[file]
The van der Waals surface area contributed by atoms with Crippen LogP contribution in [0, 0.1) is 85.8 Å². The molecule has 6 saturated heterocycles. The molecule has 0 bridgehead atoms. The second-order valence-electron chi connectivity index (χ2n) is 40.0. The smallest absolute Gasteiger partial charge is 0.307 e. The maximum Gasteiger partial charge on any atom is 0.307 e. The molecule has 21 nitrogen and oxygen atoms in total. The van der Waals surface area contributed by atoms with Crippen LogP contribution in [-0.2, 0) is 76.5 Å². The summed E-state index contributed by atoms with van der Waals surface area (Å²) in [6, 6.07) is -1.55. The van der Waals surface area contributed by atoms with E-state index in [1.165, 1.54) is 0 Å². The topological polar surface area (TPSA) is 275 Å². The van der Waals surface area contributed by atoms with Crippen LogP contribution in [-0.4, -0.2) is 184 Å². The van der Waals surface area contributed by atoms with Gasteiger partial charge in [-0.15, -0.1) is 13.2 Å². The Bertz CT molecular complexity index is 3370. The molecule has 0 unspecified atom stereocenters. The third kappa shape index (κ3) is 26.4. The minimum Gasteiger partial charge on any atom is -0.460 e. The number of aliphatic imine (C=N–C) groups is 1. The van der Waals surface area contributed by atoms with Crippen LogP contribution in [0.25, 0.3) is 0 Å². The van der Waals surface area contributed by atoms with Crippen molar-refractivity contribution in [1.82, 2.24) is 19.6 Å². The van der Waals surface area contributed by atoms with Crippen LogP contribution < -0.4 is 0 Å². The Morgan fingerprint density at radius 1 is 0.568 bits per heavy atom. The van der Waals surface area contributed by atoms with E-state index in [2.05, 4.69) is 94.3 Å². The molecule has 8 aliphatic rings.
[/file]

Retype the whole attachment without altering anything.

The van der Waals surface area contributed by atoms with Crippen LogP contribution in [0, 0.1) is 85.8 Å². The molecule has 6 saturated heterocycles. The molecule has 0 bridgehead atoms. The second-order valence-electron chi connectivity index (χ2n) is 40.0. The smallest absolute Gasteiger partial charge is 0.307 e. The maximum Gasteiger partial charge on any atom is 0.307 e. The molecule has 21 nitrogen and oxygen atoms in total. The van der Waals surface area contributed by atoms with Crippen LogP contribution in [-0.2, 0) is 76.5 Å². The summed E-state index contributed by atoms with van der Waals surface area (Å²) in [6, 6.07) is -1.55. The van der Waals surface area contributed by atoms with E-state index in [1.165, 1.54) is 0 Å². The topological polar surface area (TPSA) is 275 Å². The van der Waals surface area contributed by atoms with Crippen LogP contribution in [-0.4, -0.2) is 184 Å². The van der Waals surface area contributed by atoms with Gasteiger partial charge in [-0.15, -0.1) is 13.2 Å². The Bertz CT molecular complexity index is 3370. The molecule has 0 unspecified atom stereocenters. The third kappa shape index (κ3) is 26.4. The minimum Gasteiger partial charge on any atom is -0.460 e. The number of aliphatic imine (C=N–C) groups is 1. The van der Waals surface area contributed by atoms with Crippen LogP contribution in [0.25, 0.3) is 0 Å². The van der Waals surface area contributed by atoms with Crippen molar-refractivity contribution in [1.82, 2.24) is 19.6 Å². The van der Waals surface area contributed by atoms with Crippen LogP contribution < -0.4 is 0 Å². The Morgan fingerprint density at radius 1 is 0.568 bits per heavy atom. The van der Waals surface area contributed by atoms with E-state index in [2.05, 4.69) is 94.3 Å². The molecule has 8 aliphatic rings.